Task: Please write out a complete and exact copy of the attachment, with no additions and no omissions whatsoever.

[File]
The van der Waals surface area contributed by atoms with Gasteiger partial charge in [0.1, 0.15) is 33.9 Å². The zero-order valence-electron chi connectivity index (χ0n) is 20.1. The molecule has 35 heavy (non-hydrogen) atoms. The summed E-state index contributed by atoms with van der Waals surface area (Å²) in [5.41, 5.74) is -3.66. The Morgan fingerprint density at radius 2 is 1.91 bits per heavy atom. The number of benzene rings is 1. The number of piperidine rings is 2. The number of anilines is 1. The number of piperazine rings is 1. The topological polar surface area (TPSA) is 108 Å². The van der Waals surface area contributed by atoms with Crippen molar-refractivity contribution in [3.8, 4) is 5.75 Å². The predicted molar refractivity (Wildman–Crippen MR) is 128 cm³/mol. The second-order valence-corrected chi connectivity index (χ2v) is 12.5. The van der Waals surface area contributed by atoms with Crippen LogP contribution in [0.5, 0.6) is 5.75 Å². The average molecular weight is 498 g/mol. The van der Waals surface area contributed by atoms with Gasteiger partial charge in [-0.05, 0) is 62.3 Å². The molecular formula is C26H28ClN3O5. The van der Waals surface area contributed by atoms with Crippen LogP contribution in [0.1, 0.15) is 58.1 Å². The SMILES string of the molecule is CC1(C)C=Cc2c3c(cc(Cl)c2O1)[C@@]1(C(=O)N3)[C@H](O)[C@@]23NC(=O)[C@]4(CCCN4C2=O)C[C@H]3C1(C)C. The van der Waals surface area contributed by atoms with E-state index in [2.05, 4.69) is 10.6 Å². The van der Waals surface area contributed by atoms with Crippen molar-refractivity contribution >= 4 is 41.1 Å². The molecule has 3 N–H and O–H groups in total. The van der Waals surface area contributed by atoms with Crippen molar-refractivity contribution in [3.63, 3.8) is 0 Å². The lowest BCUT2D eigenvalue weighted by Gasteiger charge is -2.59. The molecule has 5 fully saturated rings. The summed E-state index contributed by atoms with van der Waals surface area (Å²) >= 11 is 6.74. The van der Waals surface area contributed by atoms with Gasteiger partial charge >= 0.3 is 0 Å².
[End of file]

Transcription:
The van der Waals surface area contributed by atoms with Gasteiger partial charge in [0.1, 0.15) is 33.9 Å². The zero-order valence-electron chi connectivity index (χ0n) is 20.1. The molecule has 35 heavy (non-hydrogen) atoms. The summed E-state index contributed by atoms with van der Waals surface area (Å²) in [5.41, 5.74) is -3.66. The Morgan fingerprint density at radius 2 is 1.91 bits per heavy atom. The number of benzene rings is 1. The number of piperidine rings is 2. The number of anilines is 1. The number of piperazine rings is 1. The topological polar surface area (TPSA) is 108 Å². The van der Waals surface area contributed by atoms with Crippen molar-refractivity contribution in [3.8, 4) is 5.75 Å². The predicted molar refractivity (Wildman–Crippen MR) is 128 cm³/mol. The second-order valence-corrected chi connectivity index (χ2v) is 12.5. The van der Waals surface area contributed by atoms with Crippen LogP contribution in [0.5, 0.6) is 5.75 Å². The average molecular weight is 498 g/mol. The van der Waals surface area contributed by atoms with Gasteiger partial charge in [-0.05, 0) is 62.3 Å². The molecular formula is C26H28ClN3O5. The van der Waals surface area contributed by atoms with Crippen LogP contribution in [0.1, 0.15) is 58.1 Å². The SMILES string of the molecule is CC1(C)C=Cc2c3c(cc(Cl)c2O1)[C@@]1(C(=O)N3)[C@H](O)[C@@]23NC(=O)[C@]4(CCCN4C2=O)C[C@H]3C1(C)C. The van der Waals surface area contributed by atoms with E-state index in [2.05, 4.69) is 10.6 Å². The van der Waals surface area contributed by atoms with Crippen molar-refractivity contribution >= 4 is 41.1 Å². The molecule has 3 N–H and O–H groups in total. The van der Waals surface area contributed by atoms with Crippen molar-refractivity contribution in [3.63, 3.8) is 0 Å². The lowest BCUT2D eigenvalue weighted by Gasteiger charge is -2.59. The molecule has 5 fully saturated rings. The summed E-state index contributed by atoms with van der Waals surface area (Å²) >= 11 is 6.74. The van der Waals surface area contributed by atoms with Gasteiger partial charge >= 0.3 is 0 Å².